Wetlands support life, livelihood and biodiversity, but they remain ignoredEncroachment, pollution and growth of invasive plants are threatening the country’s wetlands, experts say.
Nepal’s valuable wetlands are under threat, mainly from anthropogenic activities like encroachment, pollution, unsustainable harvesting and haphazard construction along the wetland areas, according to experts
On the eve of the World Wetlands Day, which is celebrated on February 2 every year, experts stressed the need for preserving wetland areas that provide water for local communities and sustain biodiversity.
“Wetlands across the country are facing several threats. Locally, they are facing encroachment. Pollution from nearby settlements and industries are disposed of in wetlands, which disturbs the aquatic ecosystem,” Hem Sagar Baral, a biodiversity expert, told the Post. “Unsustainable harvesting of wetland resources and fishing practices with nets and explosives are also causing adverse impacts on the health of wetlands. ”
Nearly 5.5 percent of Nepal’s total area is covered by wetlands, which has rich ecological, economic and socio-cultural significance.
However, growing disturbance from human activities has posed challenges for protecting these valuable sites.
According to Haribhadra Acharya, spokesperson for the Department of National Park and Wildlife Conservation, the government body responsible for protecting wildlife as well as Ramsar sites, wetlands across the country are threatened on different levels.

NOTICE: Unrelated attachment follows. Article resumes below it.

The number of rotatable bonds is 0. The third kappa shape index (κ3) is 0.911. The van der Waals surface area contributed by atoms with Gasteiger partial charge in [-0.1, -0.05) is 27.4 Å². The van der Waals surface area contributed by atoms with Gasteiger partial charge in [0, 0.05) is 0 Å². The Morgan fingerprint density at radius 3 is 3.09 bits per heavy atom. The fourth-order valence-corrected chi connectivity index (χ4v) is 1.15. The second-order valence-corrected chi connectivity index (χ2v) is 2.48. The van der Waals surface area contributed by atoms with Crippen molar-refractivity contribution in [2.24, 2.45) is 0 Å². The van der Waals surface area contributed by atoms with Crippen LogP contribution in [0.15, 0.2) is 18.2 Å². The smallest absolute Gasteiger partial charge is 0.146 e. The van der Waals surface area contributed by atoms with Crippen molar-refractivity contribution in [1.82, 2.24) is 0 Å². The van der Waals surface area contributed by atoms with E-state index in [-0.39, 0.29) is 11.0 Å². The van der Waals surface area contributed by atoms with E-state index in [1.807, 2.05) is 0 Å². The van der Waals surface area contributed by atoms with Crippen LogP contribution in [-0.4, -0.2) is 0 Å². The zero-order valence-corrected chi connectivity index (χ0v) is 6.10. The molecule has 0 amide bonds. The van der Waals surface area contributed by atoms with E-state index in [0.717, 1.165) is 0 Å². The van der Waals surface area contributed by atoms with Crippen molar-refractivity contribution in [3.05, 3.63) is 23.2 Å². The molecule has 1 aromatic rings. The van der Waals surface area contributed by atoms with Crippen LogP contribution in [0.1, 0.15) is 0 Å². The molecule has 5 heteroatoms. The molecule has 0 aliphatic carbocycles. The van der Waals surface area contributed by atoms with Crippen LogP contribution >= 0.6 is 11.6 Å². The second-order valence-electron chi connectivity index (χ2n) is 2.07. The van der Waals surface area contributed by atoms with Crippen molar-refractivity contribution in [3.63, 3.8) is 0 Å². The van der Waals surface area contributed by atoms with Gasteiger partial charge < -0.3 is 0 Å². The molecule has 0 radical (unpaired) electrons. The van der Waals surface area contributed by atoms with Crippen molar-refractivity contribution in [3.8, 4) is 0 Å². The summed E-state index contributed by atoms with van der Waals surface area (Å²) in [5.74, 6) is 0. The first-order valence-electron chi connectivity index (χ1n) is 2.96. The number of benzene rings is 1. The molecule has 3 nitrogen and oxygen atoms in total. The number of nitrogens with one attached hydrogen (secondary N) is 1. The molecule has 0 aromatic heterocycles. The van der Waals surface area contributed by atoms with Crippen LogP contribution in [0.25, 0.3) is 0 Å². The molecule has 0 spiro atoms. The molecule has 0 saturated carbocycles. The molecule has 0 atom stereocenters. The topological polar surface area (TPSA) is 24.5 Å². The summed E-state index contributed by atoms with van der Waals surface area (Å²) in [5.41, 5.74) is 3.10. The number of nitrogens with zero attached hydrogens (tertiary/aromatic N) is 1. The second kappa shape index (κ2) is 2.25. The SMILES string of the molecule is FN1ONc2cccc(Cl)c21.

“Wetland sites outside protected park areas are threatened by encroachment while those within parks are facing problems caused by pollution due to tourism activities,” said Acharya.
According to Acharya, who is also an ecologist, wetlands like Gosaikunda lake, Rara lake and Beeshajari lake are facing pollution threats due to growing tourism activities while Jagdishpur lake and Ghodaghodi lake are being impaired by development pressure.
This year’ world wetland day theme is ‘wetlands and water’, showing a connection of wetlands, water and life.
Wetlands are rich sources of environmental services like fresh water for drinking, and irrigation for food production, aquatic plants and organisms.
Of total available water on earth, only 2.5 percent of water is freshwater whereas less than one percent is usable. Wetlands like rivers, lakes and swamps are essential surface water sources for humans and other species.
“Wetlands provide direct benefits from drinking water, support livelihood and recreational activities and sustain biodiversity,” said Baral, the biodiversity expert. “It also supports vegetation composition. If the planet Earth is called a living planet, it is because we have water in it. Water is life and wetlands provide water for all living beings.”
Besides capturing and storing rainwater and recharging groundwater aquifers, wetlands also regulate water quantity and supply by releasing water at the time of need.
Wetlands also play a crucial role in improving water quality by absorbing pollutants and provide protection from floods and storms with each acre of wetland absorbing up to 1.5 million gallons of floodwater, according to a factsheet of Ramsar.